We Need Diverse Books

We Need Diverse Books. Following the appointment of an all-white-male panel of “luminaries in children’s literature” at this year’s BEA, there has been a lot of media buzz about the lack of diversity in children’s and young adult books. Today through May 3 there will be a huge social media push to get the word out there using the #weneeddiversebooks hasthag. Check out the We Need Diverse Books Tumblr for more details.

Why is this important? According to the University of Wisconsin-Madison Cooperative Children’s Book Center’s report on the representation of people of color in children’s books, out of the 3,200 children’s books examined by the CCBC, only 93 (2.9%) were about blacks, 69 (2.1%) about Asians and Pacific Islanders, 57 (1.7%) about Latinos, and 34  (1.1%) about American Indians. This is especially disturbing when you consider that in the 2012 census, 13.1% of the United States population reported that they were black, 5.3% were Asian or Pacific Islanders, 16.9% were Hispanic or Latino, 1.2% were American Indian or Alaska Native, and 2.4% were two or more races. Many of these populations are growing, and the percentages would be even higher if you considered only those under 18.

We need diverse books because these best friends deserve books that reflect their reality.

From Julie Bartel, from YALSA’s blog The Hub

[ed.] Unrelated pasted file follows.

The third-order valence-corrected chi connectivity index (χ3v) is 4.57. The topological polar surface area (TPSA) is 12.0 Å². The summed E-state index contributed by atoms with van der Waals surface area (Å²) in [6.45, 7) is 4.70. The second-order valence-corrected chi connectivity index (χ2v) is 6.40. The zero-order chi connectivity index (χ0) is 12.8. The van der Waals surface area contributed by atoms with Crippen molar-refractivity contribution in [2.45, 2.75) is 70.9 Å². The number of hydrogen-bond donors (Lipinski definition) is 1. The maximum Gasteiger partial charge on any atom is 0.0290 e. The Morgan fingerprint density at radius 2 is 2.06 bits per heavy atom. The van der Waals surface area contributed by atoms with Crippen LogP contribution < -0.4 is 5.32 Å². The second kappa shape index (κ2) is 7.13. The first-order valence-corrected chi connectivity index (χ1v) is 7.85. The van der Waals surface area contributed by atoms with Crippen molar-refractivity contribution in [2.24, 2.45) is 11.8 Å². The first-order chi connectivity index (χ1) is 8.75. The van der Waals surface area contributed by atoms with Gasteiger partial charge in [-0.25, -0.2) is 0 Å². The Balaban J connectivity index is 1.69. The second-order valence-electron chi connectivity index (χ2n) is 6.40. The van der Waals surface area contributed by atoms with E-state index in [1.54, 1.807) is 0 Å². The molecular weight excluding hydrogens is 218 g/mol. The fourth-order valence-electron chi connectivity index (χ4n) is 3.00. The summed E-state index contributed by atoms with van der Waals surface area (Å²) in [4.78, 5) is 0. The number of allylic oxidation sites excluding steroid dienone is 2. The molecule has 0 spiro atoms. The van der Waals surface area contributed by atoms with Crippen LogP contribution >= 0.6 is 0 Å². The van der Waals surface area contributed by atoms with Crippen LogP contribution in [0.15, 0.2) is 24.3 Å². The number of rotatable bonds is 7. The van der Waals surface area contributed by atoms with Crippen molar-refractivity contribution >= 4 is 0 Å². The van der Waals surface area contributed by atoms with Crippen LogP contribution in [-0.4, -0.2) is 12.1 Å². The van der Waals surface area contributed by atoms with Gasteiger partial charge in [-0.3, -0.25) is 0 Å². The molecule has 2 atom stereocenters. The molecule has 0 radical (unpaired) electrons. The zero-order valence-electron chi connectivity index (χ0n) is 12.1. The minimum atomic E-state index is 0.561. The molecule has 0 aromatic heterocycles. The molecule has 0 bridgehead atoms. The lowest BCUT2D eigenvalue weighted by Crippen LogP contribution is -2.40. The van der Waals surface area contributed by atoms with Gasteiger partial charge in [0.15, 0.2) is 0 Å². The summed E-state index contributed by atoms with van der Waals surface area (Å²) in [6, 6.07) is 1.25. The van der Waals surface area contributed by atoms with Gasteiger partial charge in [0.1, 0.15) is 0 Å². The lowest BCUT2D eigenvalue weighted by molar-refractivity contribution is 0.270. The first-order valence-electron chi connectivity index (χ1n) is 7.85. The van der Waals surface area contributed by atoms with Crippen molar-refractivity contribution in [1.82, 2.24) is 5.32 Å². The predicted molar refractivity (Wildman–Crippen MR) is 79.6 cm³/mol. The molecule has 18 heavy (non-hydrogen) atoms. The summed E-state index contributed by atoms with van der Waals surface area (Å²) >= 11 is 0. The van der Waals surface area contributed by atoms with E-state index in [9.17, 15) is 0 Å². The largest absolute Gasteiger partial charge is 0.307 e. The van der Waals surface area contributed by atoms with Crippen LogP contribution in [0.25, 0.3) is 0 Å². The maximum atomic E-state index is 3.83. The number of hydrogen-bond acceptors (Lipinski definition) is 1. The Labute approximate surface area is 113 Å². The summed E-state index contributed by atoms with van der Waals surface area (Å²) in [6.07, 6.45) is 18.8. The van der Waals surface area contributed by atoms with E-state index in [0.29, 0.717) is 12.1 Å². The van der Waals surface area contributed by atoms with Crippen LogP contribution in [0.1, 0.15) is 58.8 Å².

As a librarian, I defend books and other media that represent people of all backgrounds and viewpoints. I want all the members of our community to feel welcome and included at the library. But when we look at children’s books, I think the need for diversity is even more important. Kids who don’t see themselves in the books they read may get turned off of reading, which could cause them to struggle in school. Beyond test scores, a lack of diversity in books can create false impressions for kids of what they can and cannot achieve. Ellen Oh writes about a school event where a young girl approached her with a notebook to sign and said “I love writing and I want to be a writer but I didn’t think I could because I’m not white.”

It’s time for our culture, especially our books, to represent all the members of our diverse population. It’s time for writers to introduce kids to stories about them, characters who will inspire them and show them that their dreams are not and should not be limited by their race or their background.

If you’re interested in reading more about diversity in the writing/publishing world, Pub Hub has a monthly roundup of links called Diverse Words.

What about you? How do you feel about diversity in kids’ and teens’ books?


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